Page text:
HODEIDA: Residents of Yemen’s flashpoint port of Hodeida and other cities fear a UN-brokered ceasefire could collapse at any moment, saying that after four years of conflict any accord is deeply fragile, reports AFP.
On Friday morning, a day after the breakthrough agreement was penned in Sweden by representatives of the Yemeni government and the Huthi Shiite rebels, many held their breath. The Red Sea port of Hodeida, a main frontline between rebels and loyalist forces backed by a Saudi-led military coalition and key conduit of aid, had woken to calm after weeks of confrontation.But hours later scattered clashes broke with artillery and machinegun exchanges heard through the south and east of the city, residents said. It was the first test of the fragile ceasefire. Saturday morning saw calm return to Hodeida, but shops and schools remained shuttered as gunmen deployed in the south and east.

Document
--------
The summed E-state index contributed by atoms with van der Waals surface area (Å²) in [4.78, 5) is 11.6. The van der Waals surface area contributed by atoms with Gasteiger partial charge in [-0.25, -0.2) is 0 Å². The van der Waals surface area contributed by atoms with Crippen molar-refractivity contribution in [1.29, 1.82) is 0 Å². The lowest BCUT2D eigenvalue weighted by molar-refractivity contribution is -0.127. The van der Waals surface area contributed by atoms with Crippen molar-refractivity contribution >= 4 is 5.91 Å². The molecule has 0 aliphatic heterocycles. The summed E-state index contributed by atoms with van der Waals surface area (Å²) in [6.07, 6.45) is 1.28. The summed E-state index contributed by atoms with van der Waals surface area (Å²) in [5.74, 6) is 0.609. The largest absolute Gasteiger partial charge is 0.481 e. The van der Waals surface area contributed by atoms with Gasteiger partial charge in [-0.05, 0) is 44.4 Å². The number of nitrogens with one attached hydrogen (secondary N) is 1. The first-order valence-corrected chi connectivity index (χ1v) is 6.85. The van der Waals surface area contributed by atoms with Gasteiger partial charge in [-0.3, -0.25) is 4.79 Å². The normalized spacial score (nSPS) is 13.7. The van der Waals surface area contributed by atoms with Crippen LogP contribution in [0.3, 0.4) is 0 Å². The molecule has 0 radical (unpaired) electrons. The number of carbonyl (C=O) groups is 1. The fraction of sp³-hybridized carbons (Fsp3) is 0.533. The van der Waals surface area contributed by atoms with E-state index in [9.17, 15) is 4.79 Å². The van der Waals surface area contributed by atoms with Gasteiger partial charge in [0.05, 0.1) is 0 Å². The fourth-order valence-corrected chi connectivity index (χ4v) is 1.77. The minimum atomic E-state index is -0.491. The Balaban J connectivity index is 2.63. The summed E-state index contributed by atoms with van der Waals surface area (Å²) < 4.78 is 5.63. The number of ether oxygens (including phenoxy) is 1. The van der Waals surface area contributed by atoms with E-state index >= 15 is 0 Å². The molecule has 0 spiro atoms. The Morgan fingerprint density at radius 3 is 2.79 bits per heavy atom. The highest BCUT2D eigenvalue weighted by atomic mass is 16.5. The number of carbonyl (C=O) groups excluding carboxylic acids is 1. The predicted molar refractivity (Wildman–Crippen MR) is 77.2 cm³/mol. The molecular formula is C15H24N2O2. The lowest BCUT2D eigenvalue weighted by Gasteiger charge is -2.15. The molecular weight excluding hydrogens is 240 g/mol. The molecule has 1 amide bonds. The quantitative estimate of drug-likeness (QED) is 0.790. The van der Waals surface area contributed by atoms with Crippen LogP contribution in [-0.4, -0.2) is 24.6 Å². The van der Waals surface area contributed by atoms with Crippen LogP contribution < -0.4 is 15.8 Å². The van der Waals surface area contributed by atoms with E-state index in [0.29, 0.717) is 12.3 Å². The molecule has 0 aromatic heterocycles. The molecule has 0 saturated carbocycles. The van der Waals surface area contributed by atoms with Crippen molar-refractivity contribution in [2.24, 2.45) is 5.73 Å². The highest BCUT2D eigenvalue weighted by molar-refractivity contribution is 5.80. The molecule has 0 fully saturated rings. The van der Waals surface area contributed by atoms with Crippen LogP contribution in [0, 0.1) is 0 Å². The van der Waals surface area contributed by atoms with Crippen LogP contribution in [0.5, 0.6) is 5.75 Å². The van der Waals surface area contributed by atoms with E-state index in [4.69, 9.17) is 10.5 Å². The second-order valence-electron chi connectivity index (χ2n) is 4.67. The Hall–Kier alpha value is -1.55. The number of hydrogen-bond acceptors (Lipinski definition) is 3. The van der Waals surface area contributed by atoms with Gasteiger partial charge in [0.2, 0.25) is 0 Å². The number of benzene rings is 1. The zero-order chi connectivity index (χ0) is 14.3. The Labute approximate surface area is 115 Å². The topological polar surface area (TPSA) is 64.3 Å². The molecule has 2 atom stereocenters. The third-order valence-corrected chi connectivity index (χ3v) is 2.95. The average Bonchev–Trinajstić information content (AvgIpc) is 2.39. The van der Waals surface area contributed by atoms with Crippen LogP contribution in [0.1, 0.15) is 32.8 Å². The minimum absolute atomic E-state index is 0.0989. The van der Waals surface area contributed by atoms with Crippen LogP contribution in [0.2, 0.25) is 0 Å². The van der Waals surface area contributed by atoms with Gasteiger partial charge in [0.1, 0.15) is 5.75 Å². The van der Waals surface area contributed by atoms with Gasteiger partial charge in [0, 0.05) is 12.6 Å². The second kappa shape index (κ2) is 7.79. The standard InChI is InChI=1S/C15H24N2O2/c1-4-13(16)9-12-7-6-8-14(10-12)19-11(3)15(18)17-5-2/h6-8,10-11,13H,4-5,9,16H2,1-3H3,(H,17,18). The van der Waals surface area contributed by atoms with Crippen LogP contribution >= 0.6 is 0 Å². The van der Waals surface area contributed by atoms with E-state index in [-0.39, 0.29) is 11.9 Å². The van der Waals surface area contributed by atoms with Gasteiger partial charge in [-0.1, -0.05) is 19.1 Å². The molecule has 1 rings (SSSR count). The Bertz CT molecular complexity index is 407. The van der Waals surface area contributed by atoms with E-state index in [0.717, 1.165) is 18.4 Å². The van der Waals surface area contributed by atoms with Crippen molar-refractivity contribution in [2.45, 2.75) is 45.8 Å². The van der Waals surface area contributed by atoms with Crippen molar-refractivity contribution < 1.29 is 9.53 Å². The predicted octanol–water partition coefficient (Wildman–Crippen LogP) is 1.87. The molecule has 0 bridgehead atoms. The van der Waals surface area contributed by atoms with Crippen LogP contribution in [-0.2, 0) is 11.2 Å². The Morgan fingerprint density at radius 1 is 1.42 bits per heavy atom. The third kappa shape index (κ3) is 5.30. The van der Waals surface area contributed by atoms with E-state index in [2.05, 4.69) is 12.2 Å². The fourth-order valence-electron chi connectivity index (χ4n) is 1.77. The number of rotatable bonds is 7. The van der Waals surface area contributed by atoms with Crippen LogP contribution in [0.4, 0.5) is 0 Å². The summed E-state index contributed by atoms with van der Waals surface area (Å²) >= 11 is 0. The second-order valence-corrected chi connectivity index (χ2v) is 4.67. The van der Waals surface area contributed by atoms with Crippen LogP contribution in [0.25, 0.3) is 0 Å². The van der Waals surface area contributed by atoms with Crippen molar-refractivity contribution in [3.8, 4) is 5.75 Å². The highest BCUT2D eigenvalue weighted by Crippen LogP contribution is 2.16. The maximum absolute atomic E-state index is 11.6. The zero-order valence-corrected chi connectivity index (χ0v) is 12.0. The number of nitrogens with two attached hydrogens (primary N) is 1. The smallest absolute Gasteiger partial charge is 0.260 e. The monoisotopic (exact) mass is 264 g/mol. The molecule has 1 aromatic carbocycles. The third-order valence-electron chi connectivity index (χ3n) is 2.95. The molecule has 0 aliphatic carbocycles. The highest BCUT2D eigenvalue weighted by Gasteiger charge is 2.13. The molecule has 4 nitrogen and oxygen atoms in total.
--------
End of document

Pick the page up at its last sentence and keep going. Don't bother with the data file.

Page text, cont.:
“I was so happy they had reached a solution for Hodeida but our happiness was short lived,” 28-year-old Hodeida resident Noha Ahmad told AFP after the clashes. Omar Hassan, 40, said residents of the beleaguered city have been “desperately waiting for calm and security to be restored”. “Now we are afraid that clashes will return and persist,” he said.
Thursday’s ceasefire accord has been seen as the most significant step towards ending Yemen’s devastating conflict, but analysts warned its success depends on sustained international pressure.